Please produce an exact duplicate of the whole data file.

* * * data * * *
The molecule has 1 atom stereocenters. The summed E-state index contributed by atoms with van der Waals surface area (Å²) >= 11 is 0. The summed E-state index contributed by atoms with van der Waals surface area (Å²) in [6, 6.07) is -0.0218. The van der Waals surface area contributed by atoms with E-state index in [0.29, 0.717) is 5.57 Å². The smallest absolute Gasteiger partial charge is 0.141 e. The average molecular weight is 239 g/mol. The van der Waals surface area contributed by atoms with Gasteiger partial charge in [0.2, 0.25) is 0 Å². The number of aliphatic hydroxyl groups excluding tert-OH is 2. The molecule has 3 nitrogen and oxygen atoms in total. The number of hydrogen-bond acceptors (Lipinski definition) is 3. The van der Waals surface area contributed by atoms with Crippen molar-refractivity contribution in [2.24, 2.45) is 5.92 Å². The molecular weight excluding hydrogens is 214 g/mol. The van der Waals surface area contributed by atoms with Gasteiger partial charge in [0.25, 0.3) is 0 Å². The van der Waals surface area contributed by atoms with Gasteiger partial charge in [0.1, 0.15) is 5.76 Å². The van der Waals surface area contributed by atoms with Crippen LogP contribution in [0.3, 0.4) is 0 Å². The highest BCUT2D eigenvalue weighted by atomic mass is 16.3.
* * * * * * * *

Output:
The molecule has 1 atom stereocenters. The summed E-state index contributed by atoms with van der Waals surface area (Å²) >= 11 is 0. The summed E-state index contributed by atoms with van der Waals surface area (Å²) in [6, 6.07) is -0.0218. The van der Waals surface area contributed by atoms with E-state index in [0.29, 0.717) is 5.57 Å². The smallest absolute Gasteiger partial charge is 0.141 e. The average molecular weight is 239 g/mol. The van der Waals surface area contributed by atoms with Gasteiger partial charge in [0.2, 0.25) is 0 Å². The number of aliphatic hydroxyl groups excluding tert-OH is 2. The molecule has 3 nitrogen and oxygen atoms in total. The number of hydrogen-bond acceptors (Lipinski definition) is 3. The van der Waals surface area contributed by atoms with Crippen molar-refractivity contribution in [2.24, 2.45) is 5.92 Å². The molecular weight excluding hydrogens is 214 g/mol. The van der Waals surface area contributed by atoms with Gasteiger partial charge in [0.25, 0.3) is 0 Å². The van der Waals surface area contributed by atoms with Gasteiger partial charge in [0.1, 0.15) is 5.76 Å². The van der Waals surface area contributed by atoms with Crippen LogP contribution in [0.3, 0.4) is 0 Å². The highest BCUT2D eigenvalue weighted by atomic mass is 16.3.